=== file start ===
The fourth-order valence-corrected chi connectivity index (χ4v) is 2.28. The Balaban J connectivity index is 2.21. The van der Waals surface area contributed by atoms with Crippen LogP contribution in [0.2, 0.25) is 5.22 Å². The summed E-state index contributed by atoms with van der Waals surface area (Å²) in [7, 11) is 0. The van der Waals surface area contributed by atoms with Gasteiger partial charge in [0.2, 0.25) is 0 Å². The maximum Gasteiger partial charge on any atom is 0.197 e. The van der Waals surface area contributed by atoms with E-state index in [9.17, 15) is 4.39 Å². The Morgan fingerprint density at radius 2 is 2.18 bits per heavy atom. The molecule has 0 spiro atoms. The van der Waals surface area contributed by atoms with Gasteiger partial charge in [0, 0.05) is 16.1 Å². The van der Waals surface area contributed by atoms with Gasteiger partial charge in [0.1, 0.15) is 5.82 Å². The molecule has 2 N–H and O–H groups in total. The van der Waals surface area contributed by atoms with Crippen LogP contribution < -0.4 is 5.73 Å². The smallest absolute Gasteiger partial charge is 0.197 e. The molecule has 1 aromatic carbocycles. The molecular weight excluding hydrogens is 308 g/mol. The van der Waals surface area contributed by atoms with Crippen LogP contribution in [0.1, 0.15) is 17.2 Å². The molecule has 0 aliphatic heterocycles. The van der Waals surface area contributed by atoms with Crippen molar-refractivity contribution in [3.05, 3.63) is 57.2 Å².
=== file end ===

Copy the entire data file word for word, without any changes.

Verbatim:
The fourth-order valence-corrected chi connectivity index (χ4v) is 2.28. The Balaban J connectivity index is 2.21. The van der Waals surface area contributed by atoms with Crippen LogP contribution in [0.2, 0.25) is 5.22 Å². The summed E-state index contributed by atoms with van der Waals surface area (Å²) in [7, 11) is 0. The van der Waals surface area contributed by atoms with Gasteiger partial charge in [0.2, 0.25) is 0 Å². The maximum Gasteiger partial charge on any atom is 0.197 e. The van der Waals surface area contributed by atoms with E-state index in [9.17, 15) is 4.39 Å². The Morgan fingerprint density at radius 2 is 2.18 bits per heavy atom. The molecule has 0 spiro atoms. The van der Waals surface area contributed by atoms with Gasteiger partial charge in [0, 0.05) is 16.1 Å². The van der Waals surface area contributed by atoms with Gasteiger partial charge in [0.1, 0.15) is 5.82 Å². The molecule has 2 N–H and O–H groups in total. The van der Waals surface area contributed by atoms with Crippen LogP contribution < -0.4 is 5.73 Å². The smallest absolute Gasteiger partial charge is 0.197 e. The molecule has 1 aromatic carbocycles. The molecular weight excluding hydrogens is 308 g/mol. The van der Waals surface area contributed by atoms with Crippen LogP contribution in [0.1, 0.15) is 17.2 Å². The molecule has 0 aliphatic heterocycles. The van der Waals surface area contributed by atoms with Crippen molar-refractivity contribution in [3.05, 3.63) is 57.2 Å².